By The WoN Team
At 19-years, Rose is among the 1.5 million people living with HIV in Kenya and who are finding it increasingly difficult to access antiretroviral therapy treatment as the Covid-19 pandemic continues to wreak havoc on lives globally.
Due to the restrictions imposed on movement of people in some counties by the government since March, Rose is stranded in her rural home in Nyeri and is unable to access her supply of ARVs which she had left behind in Nairobi. She is also weary of stigma against people living with HIV/AIDs that still persists in this part of the country. That fear too drives her against seeking services at any other medical facility in the area.
“I had travelled on what was meant to be a short visit to my ailing mother when the government abruptly imposed the restrictions and I am therefore unable to access my ARVs which I left behind in Nairobi,’’ Rose says.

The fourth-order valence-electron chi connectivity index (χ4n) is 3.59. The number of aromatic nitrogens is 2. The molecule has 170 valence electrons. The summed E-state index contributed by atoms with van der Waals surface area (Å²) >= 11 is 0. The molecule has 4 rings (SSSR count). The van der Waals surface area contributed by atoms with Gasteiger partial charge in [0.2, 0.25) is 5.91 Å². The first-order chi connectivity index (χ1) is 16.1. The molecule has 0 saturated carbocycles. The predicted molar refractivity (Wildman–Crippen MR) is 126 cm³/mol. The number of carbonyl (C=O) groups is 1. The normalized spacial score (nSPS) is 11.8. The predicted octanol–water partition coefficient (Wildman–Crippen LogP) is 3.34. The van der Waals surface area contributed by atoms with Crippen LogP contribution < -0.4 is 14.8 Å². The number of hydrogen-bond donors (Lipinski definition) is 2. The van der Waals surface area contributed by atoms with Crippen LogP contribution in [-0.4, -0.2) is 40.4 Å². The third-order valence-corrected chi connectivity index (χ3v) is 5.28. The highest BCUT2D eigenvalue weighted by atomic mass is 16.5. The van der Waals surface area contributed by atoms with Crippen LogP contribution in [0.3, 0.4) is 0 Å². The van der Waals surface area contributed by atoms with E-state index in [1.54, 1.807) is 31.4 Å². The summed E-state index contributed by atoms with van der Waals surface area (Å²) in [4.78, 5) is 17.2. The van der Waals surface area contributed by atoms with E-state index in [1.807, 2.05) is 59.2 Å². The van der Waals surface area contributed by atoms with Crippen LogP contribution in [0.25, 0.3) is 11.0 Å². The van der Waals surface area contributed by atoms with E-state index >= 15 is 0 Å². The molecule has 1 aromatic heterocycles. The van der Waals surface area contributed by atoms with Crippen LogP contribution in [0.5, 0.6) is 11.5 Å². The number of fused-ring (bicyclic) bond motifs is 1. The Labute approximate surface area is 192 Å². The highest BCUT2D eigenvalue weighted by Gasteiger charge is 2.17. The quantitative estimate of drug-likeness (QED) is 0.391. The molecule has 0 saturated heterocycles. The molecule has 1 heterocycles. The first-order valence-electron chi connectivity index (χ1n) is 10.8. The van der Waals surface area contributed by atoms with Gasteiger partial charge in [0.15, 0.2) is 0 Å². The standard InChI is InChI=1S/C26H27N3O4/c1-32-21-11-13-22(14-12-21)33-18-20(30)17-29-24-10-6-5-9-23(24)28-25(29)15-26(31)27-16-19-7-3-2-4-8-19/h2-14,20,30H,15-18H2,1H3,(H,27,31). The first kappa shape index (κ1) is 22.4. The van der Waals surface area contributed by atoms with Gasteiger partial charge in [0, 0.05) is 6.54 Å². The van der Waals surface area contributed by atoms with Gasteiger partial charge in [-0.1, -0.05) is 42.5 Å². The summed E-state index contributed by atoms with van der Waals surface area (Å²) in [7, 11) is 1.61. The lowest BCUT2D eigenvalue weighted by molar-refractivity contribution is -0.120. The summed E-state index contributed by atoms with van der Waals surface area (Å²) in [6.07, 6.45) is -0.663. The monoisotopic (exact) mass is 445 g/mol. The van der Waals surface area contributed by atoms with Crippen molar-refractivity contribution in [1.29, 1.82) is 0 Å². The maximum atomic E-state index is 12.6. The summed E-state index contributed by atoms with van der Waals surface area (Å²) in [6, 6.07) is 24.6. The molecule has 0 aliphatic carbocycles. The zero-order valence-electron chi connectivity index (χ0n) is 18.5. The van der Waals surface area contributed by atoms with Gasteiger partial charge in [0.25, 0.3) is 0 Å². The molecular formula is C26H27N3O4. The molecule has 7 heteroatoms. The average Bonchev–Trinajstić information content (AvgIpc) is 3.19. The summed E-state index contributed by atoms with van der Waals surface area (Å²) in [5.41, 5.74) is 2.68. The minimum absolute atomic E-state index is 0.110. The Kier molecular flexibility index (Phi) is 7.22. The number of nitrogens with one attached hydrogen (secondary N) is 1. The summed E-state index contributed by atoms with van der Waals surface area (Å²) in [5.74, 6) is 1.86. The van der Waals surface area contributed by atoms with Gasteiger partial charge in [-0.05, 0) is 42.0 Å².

“I have not disclosed my HIV status to anyone and I cannot access the medicines in our rural health facility since it’s not youth-friendly. I am, therefore, waiting for the restrictions to be lifted so that I can access my ARVs in Nairobi,” she adds.
The teenager was infected with HIV when she was 15 years old.
Rose is not alone. Naomi and her 10-year-old son are also living with HIV/AIDs and they collect their ARVs from a hospital in Nairobi, where they also attend their monthly clinic and associated services. They too are unable to travel from their Nyahururu home, in Laikipia County, to Nairobi, for their antiretroviral therapy treatment because of the lockdown. The 32-year old mother of one is worried that should the restriction measures meant to curb spread of the deadly Covid-19 not be lifted-at least the cessation of movement-their health would degenerate.